Monday, July 23, 2012

Day 205/366

India has a lot of festivals. And I mean, A LOT! There's one for lights, one for brothers, one for when there's good rainfall, one for when there isn't; and then that one for the cows and then...

We love celebrations. And we really love food. That's the best part of these festivals according to me - puris, sabjis of ten types and so much mithai! It's pretty good being an Indian, to be honest. Especially if you're a foodie like me. Plus, there's all the rituals and fancy ethnic wear and rangoli and patakas to look forward to.

But personally, more than the fact that there are all these things attached to individual festivals, it's the fact that they're still celebrated and held with so much respect among the older generations that amazes me. It's a pity that the youth of today don't really care so much about them (I'm a part of this group). There are very few people who genuinely believe in the reasons why these festivals exist, know how they are to be celebrated keeping traditions in mind and understand what it means to carry them on with the same vigor and importance as our forefathers did.

I will probably never grasp how keeping a fast on one night of the year will help keep my future husband alive for longer or why people throw rice on a bride or why everyone puts mehendi during weddings. You see how silly it all sounds? But people have been doing it for ages. There must be some truth and sensible justification to it! Being what we call "old-fashioned" in our lingo must be a good thing for those few people for a valid reason. I wish I could know more about it. But somehow, the doors of my mind are closed to the reasoning. Can someone please help me open it again?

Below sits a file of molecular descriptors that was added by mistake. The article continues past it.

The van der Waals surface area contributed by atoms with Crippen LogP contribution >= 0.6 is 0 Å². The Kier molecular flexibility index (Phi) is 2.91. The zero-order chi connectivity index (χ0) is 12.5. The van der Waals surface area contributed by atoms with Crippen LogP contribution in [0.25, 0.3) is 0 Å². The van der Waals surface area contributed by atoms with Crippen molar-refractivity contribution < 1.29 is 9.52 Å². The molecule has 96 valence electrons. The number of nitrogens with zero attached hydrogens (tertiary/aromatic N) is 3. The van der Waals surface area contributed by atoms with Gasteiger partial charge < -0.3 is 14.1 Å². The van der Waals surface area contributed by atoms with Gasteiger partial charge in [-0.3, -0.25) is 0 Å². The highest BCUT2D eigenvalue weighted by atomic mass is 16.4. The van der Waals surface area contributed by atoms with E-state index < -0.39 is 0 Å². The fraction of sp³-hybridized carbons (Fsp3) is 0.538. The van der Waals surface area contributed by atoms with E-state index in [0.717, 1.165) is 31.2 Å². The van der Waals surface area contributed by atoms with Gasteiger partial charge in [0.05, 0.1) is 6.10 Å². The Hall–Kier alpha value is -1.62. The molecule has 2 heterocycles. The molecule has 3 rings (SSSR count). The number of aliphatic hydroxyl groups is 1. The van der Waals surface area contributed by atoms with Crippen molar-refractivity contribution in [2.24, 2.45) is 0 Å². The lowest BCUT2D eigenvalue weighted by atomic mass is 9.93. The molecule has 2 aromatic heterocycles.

1 comment:

  1. It doesn't sound silly, though, when you think about it. I grew up exactly where you did, minus the Rishi Valley and plus a little UWC.
    When the generation above me fasts, I don't think they actually believe that it's going to help anyone live longer. And that's one of the things I appreciate Hinduism for - that you can be as rational as you like and there isn't a book dictating exactly what you need to do and why you need to do it. They do it in order to create some sort of meaning. The very act or performance of the ritual is where the meaning and value reside - not in what the mythologies suggest they can accomplish. I'm not so sure the youth of today don't care but perhaps you mean just the city youth in which case that's true. But also, the very notions of what's meaningful and what's not have changed. We can spend hours quibbling about whether this change is good or bad but the point is that it's a different set of acts and rituals that we ascribe meaning to. And even when we consider the same acts meaningful - marriage, for example - the meanings that they hold have changed. The sets may overlap to whatever degree with the sets of rituals that we've observed our parents observe (no pun intended) but at the end of the day the meanings of these rituals, institutions and practices have changed - more for some people than for others. It probably didn't mean much to give someone flowers about fifty years ago though I could be wrong here. Graduating from college probably meant less. New Year's day certainly meant less.
    Every generation needs some structure/rituals to feel part of a community, a family or even just that there life has some meaning, that they've accomplished things or crossed milestones. Or even just to be able to have a shared idea of the significance of certain activities and rites of passage as well as the kinds of rituals and practices you describe. Old-fashioned is literally just that - old. That's what separates it from today - we're not fundamentally any different. We haven't given up on trying to assign arbitrary practices some sort of deeper meaning. Why do certain flowers mean love and others death?
    Does that make any sense?
    This is something I think about a lot and I've never found a more satisfactory explanation than this.
    I come across your blog every few days and I really enjoy it. Sorry it's taken me this long to tell you :)
    Heard about your job from my mum - congratulations! Hope all's well x